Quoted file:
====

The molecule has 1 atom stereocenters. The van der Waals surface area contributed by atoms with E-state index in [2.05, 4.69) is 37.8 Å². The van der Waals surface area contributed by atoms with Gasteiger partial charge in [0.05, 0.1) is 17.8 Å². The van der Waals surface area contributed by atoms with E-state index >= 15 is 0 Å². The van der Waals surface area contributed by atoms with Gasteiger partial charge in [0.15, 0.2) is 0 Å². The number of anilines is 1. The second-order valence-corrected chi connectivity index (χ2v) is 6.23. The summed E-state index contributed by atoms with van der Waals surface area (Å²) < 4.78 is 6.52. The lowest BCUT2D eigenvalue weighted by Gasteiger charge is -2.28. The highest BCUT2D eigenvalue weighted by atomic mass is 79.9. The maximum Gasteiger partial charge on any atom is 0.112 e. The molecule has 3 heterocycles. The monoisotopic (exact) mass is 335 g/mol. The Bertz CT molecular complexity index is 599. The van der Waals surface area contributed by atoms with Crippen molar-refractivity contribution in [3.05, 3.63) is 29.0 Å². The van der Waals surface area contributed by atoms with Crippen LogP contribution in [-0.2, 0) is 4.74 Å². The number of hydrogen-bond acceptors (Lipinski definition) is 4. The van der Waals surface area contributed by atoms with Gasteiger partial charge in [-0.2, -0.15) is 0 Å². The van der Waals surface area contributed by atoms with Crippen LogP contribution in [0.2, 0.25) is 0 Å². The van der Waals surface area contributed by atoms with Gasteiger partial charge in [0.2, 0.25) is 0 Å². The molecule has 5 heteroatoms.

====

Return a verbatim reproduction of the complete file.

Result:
The molecule has 1 atom stereocenters. The van der Waals surface area contributed by atoms with E-state index in [2.05, 4.69) is 37.8 Å². The van der Waals surface area contributed by atoms with Gasteiger partial charge in [0.05, 0.1) is 17.8 Å². The van der Waals surface area contributed by atoms with E-state index >= 15 is 0 Å². The van der Waals surface area contributed by atoms with Gasteiger partial charge in [0.15, 0.2) is 0 Å². The number of anilines is 1. The second-order valence-corrected chi connectivity index (χ2v) is 6.23. The summed E-state index contributed by atoms with van der Waals surface area (Å²) < 4.78 is 6.52. The lowest BCUT2D eigenvalue weighted by Gasteiger charge is -2.28. The highest BCUT2D eigenvalue weighted by atomic mass is 79.9. The maximum Gasteiger partial charge on any atom is 0.112 e. The molecule has 3 heterocycles. The monoisotopic (exact) mass is 335 g/mol. The Bertz CT molecular complexity index is 599. The van der Waals surface area contributed by atoms with Crippen molar-refractivity contribution in [3.05, 3.63) is 29.0 Å². The van der Waals surface area contributed by atoms with Crippen LogP contribution in [-0.2, 0) is 4.74 Å². The number of hydrogen-bond acceptors (Lipinski definition) is 4. The van der Waals surface area contributed by atoms with Gasteiger partial charge in [-0.2, -0.15) is 0 Å². The van der Waals surface area contributed by atoms with Crippen LogP contribution in [0.2, 0.25) is 0 Å². The van der Waals surface area contributed by atoms with Gasteiger partial charge in [0.2, 0.25) is 0 Å². The molecule has 5 heteroatoms.